Connecting to a Bluetooth device is essential for file transferring, audio sharing (Bluetooth speakers), and shared network connectivity (smartphones). GNOME settings panel is offering a quick way to do this in simple steps. Here’s a guide on how to do it.
First, you need to open GNOME’s settings and choose the “Bluetooth” entry.
Switch your Bluetooth adapter to ON and wait for it to scan and view available devices. At this point, you should make sure that your device’s Bluetooth is also enabled and that it is discoverable. If all is set, you should see the device appear in the list of results.
Choosing the entry will open up a dialog that contains a unique code. This is security oriented and if you see the same number on your Bluetooth device as well, you can press the “Confirm” button to continue.
Finally, you can press the “Send Files…” button on the new window that will pop up and after choosing a file from your computer, you will be prompt to accept it on your device. The process is really simple and takes only a few moments to set up. The device will remain as “trusted” for your system unless you remove it.
Now if you want to use the device as a network source, you can do so through the menu located on the right of GNOME’s top panel.
For more options relating to Bluetooth connectivity and functionality, you can dive deeper and install the “obexfs” package that will hopefully work with your file manager to let you browse a paired (connected) device.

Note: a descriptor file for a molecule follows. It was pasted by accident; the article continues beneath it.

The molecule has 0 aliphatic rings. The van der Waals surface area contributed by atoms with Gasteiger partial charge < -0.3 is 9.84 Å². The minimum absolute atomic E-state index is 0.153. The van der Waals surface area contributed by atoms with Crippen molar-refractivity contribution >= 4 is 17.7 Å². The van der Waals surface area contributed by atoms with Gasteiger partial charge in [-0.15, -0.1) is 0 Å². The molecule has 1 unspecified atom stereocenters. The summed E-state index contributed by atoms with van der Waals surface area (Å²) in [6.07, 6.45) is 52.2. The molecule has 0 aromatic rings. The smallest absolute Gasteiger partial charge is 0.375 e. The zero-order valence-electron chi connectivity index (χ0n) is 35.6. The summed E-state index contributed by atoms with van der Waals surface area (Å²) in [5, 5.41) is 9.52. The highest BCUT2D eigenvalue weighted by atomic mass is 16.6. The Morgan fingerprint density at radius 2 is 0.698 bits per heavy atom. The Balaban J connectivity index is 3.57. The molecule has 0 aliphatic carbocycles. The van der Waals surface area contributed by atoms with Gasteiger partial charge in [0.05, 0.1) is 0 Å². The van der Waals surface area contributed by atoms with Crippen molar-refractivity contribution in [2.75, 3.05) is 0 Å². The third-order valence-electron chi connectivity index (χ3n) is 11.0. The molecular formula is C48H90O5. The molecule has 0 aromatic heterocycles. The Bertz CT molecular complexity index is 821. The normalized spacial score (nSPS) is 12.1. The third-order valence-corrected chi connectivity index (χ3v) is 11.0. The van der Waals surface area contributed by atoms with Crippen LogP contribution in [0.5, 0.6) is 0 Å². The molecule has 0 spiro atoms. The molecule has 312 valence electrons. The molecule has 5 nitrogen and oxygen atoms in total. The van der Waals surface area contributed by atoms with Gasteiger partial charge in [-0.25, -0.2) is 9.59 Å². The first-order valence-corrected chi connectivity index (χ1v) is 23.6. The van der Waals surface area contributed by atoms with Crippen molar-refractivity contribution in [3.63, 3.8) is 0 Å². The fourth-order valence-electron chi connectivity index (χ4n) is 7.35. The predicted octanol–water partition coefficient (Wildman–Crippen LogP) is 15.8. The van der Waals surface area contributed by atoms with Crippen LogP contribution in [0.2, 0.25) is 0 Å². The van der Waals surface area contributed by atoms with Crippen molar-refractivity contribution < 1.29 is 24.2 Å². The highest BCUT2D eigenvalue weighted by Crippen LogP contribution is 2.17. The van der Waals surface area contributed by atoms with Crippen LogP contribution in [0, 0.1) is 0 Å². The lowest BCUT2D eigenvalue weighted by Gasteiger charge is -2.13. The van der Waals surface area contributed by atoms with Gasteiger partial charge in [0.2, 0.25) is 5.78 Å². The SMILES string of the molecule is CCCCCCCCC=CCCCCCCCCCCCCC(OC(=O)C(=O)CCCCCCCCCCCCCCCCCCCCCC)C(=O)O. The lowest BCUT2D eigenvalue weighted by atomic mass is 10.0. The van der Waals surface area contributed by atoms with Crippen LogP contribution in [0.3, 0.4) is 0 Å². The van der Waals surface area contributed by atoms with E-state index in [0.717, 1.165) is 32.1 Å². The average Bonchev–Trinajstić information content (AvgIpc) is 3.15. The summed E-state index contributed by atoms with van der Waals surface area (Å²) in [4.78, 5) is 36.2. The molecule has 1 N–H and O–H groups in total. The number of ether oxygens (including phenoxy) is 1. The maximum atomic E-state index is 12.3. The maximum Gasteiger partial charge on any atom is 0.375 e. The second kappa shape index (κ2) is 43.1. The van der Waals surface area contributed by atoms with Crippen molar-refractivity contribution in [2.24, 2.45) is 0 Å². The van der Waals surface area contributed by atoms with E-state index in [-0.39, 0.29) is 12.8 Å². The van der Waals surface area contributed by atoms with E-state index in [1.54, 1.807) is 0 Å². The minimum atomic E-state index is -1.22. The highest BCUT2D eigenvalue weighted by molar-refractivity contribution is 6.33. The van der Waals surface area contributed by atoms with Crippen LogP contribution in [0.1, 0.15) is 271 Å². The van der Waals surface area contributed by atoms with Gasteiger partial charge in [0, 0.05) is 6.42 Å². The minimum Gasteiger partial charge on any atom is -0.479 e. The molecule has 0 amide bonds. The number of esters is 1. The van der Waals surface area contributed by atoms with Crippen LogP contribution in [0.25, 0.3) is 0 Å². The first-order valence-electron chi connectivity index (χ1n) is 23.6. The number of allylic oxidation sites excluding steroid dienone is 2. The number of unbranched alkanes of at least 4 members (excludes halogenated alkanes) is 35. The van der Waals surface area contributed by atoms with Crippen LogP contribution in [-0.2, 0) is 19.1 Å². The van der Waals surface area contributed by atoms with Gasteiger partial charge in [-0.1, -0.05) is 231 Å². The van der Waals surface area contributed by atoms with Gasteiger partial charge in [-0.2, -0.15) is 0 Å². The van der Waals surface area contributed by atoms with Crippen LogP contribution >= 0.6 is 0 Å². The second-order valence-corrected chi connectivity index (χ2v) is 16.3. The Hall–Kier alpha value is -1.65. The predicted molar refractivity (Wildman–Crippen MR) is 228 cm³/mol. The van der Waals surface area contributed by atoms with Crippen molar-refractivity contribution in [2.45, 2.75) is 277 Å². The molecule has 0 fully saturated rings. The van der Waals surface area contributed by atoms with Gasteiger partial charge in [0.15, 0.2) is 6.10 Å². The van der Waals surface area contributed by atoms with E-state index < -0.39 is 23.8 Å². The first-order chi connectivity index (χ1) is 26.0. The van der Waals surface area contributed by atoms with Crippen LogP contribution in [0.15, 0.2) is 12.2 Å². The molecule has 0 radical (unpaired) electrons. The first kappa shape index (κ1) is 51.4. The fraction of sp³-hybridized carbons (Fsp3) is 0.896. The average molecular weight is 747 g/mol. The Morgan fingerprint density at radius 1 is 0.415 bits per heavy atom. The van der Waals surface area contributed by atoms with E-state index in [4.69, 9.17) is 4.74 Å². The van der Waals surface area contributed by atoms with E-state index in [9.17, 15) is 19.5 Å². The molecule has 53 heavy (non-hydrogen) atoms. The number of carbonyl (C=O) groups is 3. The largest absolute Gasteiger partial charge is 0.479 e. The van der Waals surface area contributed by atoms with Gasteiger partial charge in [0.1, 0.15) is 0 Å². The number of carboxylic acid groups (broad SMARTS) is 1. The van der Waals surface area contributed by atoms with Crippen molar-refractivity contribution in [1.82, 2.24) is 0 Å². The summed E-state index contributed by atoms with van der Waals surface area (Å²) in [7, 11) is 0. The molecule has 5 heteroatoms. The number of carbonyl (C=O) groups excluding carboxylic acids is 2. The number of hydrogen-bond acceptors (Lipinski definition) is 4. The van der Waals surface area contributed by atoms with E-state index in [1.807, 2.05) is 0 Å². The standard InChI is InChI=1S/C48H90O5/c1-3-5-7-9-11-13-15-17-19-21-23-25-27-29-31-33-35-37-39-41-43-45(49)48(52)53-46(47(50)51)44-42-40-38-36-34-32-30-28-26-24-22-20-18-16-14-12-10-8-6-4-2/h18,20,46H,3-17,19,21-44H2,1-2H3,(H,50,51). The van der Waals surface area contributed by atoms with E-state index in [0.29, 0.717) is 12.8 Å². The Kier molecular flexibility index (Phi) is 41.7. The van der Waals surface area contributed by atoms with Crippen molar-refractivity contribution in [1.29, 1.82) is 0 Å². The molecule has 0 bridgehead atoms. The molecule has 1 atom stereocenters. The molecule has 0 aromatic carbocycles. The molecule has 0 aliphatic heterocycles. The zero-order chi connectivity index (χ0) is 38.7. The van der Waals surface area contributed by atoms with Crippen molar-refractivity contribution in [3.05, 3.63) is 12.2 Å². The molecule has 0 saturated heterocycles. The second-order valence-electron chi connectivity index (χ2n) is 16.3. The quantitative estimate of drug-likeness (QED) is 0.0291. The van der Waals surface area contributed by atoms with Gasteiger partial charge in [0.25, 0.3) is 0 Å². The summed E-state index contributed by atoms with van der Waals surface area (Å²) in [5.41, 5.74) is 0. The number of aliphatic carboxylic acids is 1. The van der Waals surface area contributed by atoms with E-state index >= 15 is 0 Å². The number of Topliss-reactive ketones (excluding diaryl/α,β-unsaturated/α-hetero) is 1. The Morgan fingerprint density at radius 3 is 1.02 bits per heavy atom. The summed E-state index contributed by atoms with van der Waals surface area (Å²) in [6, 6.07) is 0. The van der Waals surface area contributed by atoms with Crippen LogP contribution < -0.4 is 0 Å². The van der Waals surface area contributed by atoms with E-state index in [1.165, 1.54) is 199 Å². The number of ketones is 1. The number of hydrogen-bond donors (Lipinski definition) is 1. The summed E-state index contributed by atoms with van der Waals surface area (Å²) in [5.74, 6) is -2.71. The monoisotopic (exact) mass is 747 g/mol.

The “obextool” package which is basically a graphical frontend for obexftp may help you in the case that you’re having problems opening up the Bluetooth location.
“Blueman” is another choice you can go with. It is a feature-rich Bluetooth devices manager that let you browse devices, connect with them as audio outputs or as network sources. Blueman also shows the devices’ address which you can use to mount them using obexfs on the terminal.
To do this, create a folder such as “/mountpoint” by typing:
sudo mkdir /mountpoint
On a terminal. Then you can use the mounting command as “obexfs -b [device address] /mountpoint”, and the device should now be browsable.
For more obexfs options (for sound and networking), type:
To get an overview of the parameters that can be set to the command.
Linux has come a long way in regard to Bluetooth connectivity and while things used to work like a charm in the past, significant parts of the functionality have broken in newer kernel versions. Let us know how the above worked for you and feel free to visit our forums and include information about your Linux version and what kind of device you’re trying to connect to in order to get help from our community.